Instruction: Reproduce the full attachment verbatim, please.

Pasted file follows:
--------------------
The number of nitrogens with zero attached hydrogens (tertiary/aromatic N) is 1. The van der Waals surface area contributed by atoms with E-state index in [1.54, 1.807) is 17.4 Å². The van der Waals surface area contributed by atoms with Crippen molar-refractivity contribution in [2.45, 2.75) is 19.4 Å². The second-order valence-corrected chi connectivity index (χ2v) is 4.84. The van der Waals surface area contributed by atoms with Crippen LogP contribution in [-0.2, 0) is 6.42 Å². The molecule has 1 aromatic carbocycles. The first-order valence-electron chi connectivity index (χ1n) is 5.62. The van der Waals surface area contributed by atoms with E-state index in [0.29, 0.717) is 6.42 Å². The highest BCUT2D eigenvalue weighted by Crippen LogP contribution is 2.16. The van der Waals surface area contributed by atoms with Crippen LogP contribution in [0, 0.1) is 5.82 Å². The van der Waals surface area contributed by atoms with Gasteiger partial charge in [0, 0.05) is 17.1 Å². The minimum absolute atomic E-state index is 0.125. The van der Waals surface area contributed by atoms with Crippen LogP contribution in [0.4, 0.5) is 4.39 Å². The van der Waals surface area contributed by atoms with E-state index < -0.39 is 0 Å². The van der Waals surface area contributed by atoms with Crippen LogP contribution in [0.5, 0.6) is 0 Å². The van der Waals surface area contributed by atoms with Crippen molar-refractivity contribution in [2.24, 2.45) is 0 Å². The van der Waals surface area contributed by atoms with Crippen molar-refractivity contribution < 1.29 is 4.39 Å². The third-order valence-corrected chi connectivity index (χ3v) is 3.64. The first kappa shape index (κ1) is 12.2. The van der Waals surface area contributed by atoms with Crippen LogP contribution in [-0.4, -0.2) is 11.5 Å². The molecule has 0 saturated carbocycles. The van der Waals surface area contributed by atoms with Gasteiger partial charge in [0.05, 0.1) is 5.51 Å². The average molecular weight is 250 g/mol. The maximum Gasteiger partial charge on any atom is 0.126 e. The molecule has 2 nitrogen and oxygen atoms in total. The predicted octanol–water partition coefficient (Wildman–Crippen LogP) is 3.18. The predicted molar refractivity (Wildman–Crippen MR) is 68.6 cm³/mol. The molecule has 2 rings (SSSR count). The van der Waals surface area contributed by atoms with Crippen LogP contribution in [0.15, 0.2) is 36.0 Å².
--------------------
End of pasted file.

The number of nitrogens with zero attached hydrogens (tertiary/aromatic N) is 1. The van der Waals surface area contributed by atoms with E-state index in [1.54, 1.807) is 17.4 Å². The van der Waals surface area contributed by atoms with Crippen molar-refractivity contribution in [2.45, 2.75) is 19.4 Å². The second-order valence-corrected chi connectivity index (χ2v) is 4.84. The van der Waals surface area contributed by atoms with Crippen LogP contribution in [-0.2, 0) is 6.42 Å². The molecule has 1 aromatic carbocycles. The first-order valence-electron chi connectivity index (χ1n) is 5.62. The van der Waals surface area contributed by atoms with E-state index in [0.29, 0.717) is 6.42 Å². The highest BCUT2D eigenvalue weighted by Crippen LogP contribution is 2.16. The van der Waals surface area contributed by atoms with Crippen LogP contribution in [0, 0.1) is 5.82 Å². The van der Waals surface area contributed by atoms with Gasteiger partial charge in [0, 0.05) is 17.1 Å². The minimum absolute atomic E-state index is 0.125. The van der Waals surface area contributed by atoms with Crippen LogP contribution in [0.4, 0.5) is 4.39 Å². The van der Waals surface area contributed by atoms with E-state index < -0.39 is 0 Å². The van der Waals surface area contributed by atoms with Crippen LogP contribution in [0.5, 0.6) is 0 Å². The van der Waals surface area contributed by atoms with Crippen molar-refractivity contribution in [2.24, 2.45) is 0 Å². The van der Waals surface area contributed by atoms with Crippen molar-refractivity contribution < 1.29 is 4.39 Å². The third-order valence-corrected chi connectivity index (χ3v) is 3.64. The first kappa shape index (κ1) is 12.2. The van der Waals surface area contributed by atoms with Crippen LogP contribution in [-0.4, -0.2) is 11.5 Å². The molecule has 0 saturated carbocycles. The van der Waals surface area contributed by atoms with Gasteiger partial charge in [0.05, 0.1) is 5.51 Å². The average molecular weight is 250 g/mol. The maximum Gasteiger partial charge on any atom is 0.126 e. The molecule has 2 nitrogen and oxygen atoms in total. The predicted octanol–water partition coefficient (Wildman–Crippen LogP) is 3.18. The predicted molar refractivity (Wildman–Crippen MR) is 68.6 cm³/mol. The molecule has 2 rings (SSSR count). The van der Waals surface area contributed by atoms with Crippen LogP contribution in [0.15, 0.2) is 36.0 Å².